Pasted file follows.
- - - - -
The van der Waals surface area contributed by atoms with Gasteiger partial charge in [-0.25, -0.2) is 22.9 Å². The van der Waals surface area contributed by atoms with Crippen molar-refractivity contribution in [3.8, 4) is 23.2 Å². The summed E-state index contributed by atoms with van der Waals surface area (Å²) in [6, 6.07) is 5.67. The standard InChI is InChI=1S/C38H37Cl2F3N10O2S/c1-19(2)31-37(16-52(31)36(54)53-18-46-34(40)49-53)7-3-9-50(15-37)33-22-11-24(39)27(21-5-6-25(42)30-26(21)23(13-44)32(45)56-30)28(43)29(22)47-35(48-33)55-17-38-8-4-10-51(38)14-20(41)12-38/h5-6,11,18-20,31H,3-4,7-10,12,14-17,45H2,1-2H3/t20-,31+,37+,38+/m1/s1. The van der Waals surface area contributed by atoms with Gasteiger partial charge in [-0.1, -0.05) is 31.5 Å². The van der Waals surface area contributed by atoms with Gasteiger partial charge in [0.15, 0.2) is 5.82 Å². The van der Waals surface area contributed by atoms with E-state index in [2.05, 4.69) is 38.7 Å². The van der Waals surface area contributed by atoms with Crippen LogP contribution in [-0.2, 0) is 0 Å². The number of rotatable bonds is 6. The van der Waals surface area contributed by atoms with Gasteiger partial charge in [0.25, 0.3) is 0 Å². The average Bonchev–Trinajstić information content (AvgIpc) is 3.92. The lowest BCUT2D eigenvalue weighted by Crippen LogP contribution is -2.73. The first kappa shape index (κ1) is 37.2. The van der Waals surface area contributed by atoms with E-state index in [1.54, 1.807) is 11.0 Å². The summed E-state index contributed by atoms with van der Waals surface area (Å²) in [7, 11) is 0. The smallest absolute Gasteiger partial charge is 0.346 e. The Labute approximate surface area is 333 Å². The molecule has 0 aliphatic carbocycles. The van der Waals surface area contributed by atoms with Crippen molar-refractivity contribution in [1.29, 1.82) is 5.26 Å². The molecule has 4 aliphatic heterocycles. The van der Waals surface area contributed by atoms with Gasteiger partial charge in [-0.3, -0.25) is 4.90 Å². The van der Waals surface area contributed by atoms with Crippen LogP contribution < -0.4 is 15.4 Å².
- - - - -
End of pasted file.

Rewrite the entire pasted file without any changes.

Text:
The van der Waals surface area contributed by atoms with Gasteiger partial charge in [-0.25, -0.2) is 22.9 Å². The van der Waals surface area contributed by atoms with Crippen molar-refractivity contribution in [3.8, 4) is 23.2 Å². The summed E-state index contributed by atoms with van der Waals surface area (Å²) in [6, 6.07) is 5.67. The standard InChI is InChI=1S/C38H37Cl2F3N10O2S/c1-19(2)31-37(16-52(31)36(54)53-18-46-34(40)49-53)7-3-9-50(15-37)33-22-11-24(39)27(21-5-6-25(42)30-26(21)23(13-44)32(45)56-30)28(43)29(22)47-35(48-33)55-17-38-8-4-10-51(38)14-20(41)12-38/h5-6,11,18-20,31H,3-4,7-10,12,14-17,45H2,1-2H3/t20-,31+,37+,38+/m1/s1. The van der Waals surface area contributed by atoms with Gasteiger partial charge in [-0.1, -0.05) is 31.5 Å². The van der Waals surface area contributed by atoms with Gasteiger partial charge in [0.15, 0.2) is 5.82 Å². The van der Waals surface area contributed by atoms with E-state index in [2.05, 4.69) is 38.7 Å². The van der Waals surface area contributed by atoms with Crippen LogP contribution in [-0.2, 0) is 0 Å². The number of rotatable bonds is 6. The van der Waals surface area contributed by atoms with Gasteiger partial charge in [0.25, 0.3) is 0 Å². The average Bonchev–Trinajstić information content (AvgIpc) is 3.92. The lowest BCUT2D eigenvalue weighted by Crippen LogP contribution is -2.73. The first kappa shape index (κ1) is 37.2. The van der Waals surface area contributed by atoms with E-state index in [1.54, 1.807) is 11.0 Å². The summed E-state index contributed by atoms with van der Waals surface area (Å²) in [7, 11) is 0. The smallest absolute Gasteiger partial charge is 0.346 e. The Labute approximate surface area is 333 Å². The molecule has 0 aliphatic carbocycles. The van der Waals surface area contributed by atoms with Crippen molar-refractivity contribution in [1.29, 1.82) is 5.26 Å². The molecule has 4 aliphatic heterocycles. The van der Waals surface area contributed by atoms with Gasteiger partial charge in [-0.3, -0.25) is 4.90 Å². The van der Waals surface area contributed by atoms with Crippen LogP contribution < -0.4 is 15.4 Å².